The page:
Department for Health and Social Care news release. CBI news release. Construction Enquirer. The Observer.
Related: Foreign Policy article on the advantages of rapid antigen testing.

Teacher Covid rates up to 333 per cent above expected

Covid rates among school staff in some areas are as much as four times the corresponding local authority average, union research had discovered. Figures for three councils obtained by the NASUWT teachers' union show that the staff coronavirus infections are far outstripping local rates, casting doubt on the government's repeated assertion that teachers are at no greater risk than other workers. The data supplied to TES by the NASUWT gives the average Covid prevalence rates (per 100,000 over seven days) for school staff compared with the local authority as a whole, for a period during the autumn term. In Leeds, the rate for secondary school staff was more than four times that of the general population or 333 per cent higher. The NASUWT data show that the prevalence rate was, on average, 1089.5 for primary staff and 1750.5 for secondary staff, compared with 404.3 for the local authority as a whole. This average was taken for a period spanning from the week ending 19 October to the week ending 20 November. In Birmingham, the rate among school staff was more than three times higher than the local average. In Greenwich, London, the prevalence rate was also significantly higher for school staff – at, on average, 264 for staff across primary and secondary schools, compared with 98 for the local authority as a whole. The three councils were the only ones to provide the school staff data necessary to calculate prevalence rates out of 28 approached by the union. Patrick Roach, NASUWT general secretary, said the government's assertions that teachers are not at higher risk were “highly questionable” on the basis of the new data.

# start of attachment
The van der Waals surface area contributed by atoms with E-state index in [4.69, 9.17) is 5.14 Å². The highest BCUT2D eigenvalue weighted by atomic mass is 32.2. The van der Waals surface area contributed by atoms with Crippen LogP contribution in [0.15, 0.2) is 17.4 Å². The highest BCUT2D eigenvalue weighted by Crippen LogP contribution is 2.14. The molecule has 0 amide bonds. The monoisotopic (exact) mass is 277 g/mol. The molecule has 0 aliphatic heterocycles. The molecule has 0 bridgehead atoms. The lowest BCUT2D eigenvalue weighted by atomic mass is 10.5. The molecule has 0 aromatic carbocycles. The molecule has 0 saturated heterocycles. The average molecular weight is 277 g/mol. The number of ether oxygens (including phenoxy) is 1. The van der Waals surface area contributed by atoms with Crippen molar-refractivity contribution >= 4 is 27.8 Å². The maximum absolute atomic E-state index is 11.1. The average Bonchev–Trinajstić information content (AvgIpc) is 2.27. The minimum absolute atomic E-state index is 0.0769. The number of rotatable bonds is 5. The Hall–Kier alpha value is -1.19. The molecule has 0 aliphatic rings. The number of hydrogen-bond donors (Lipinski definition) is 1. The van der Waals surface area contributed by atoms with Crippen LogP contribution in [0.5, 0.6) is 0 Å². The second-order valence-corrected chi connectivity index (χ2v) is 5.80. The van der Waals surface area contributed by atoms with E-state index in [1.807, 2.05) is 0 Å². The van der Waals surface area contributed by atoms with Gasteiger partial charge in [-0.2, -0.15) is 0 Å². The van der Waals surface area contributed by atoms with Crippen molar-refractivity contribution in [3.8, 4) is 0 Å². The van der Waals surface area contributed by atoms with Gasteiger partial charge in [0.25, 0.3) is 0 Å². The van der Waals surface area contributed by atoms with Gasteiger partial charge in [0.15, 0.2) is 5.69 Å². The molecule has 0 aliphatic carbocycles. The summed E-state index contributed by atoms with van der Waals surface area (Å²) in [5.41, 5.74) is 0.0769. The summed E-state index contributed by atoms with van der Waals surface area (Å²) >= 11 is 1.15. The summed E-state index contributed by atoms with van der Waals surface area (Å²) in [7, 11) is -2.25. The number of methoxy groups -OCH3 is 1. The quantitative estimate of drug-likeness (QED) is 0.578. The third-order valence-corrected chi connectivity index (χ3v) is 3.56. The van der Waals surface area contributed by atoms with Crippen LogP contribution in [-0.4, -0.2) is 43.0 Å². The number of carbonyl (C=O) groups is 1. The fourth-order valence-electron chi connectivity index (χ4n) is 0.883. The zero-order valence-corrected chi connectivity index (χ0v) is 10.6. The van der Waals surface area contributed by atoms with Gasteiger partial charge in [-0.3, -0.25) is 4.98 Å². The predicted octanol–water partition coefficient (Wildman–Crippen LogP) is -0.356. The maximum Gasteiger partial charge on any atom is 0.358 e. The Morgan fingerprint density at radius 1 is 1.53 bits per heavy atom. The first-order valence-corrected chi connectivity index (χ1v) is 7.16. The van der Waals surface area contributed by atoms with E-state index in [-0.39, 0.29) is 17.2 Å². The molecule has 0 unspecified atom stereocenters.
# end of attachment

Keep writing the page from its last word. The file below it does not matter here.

Big rise in pupil infections confirms unions were right